When Rachel* witnessed her mother’s will, she had no idea that her actions meant the document would not be legal. It was only when the executor refused to pay out her legacy of £10,000 because her signature was on the document that she realised there was a problem.
Her mother’s will had been prepared by a firm of solicitors who had also made the arrangements for it to be witnessed and signed. But because they didn’t ensure that the will was signed by an independent person who was not going to benefit from the estate,that meant the document was void.
We, like every firm of solicitors which prepares wills, have a duty of care to the beneficiaries of those estates. If someone suffers a loss as a result of a solicitor’s negligence, then they can make a claim against the firm which prepared the will.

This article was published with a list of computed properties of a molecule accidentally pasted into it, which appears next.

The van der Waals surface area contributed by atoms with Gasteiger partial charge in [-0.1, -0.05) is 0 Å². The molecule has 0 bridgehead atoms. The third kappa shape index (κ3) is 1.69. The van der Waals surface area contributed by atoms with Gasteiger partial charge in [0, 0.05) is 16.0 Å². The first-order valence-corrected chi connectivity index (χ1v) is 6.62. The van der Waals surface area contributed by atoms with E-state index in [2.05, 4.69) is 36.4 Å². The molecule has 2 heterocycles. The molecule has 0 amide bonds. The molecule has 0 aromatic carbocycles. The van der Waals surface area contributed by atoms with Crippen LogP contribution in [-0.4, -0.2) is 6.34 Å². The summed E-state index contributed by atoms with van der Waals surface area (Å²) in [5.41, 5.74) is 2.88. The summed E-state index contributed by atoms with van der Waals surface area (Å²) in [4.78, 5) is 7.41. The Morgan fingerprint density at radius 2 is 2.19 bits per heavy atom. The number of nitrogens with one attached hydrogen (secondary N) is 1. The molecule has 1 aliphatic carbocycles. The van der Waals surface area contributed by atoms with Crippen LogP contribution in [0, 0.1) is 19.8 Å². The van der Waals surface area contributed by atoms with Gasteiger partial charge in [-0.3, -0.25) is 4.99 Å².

In this case the mistake was due to the technicalities of signing a will. We have seen other errors in the preparation of wills, such as a failure to identify property as part of an estate, or simply not drafting the will in a way which carries out the deceased’s intentions.
What happened next?
We sent a letter of claim to the law firm which prepared the will seeking recovery of Rachel’s loss of £10,000, plus all her legal costs. Within 14 days she received a cheque for the full amount.
If you have concerns that a will has not been prepared properly and you have concerns about potential negligence we can review the position and consider whether there may be a claim against the firm who prepared it. It also highlights the importance of instructing a firm of solicitors with genuine expertise when you are preparing your own will.
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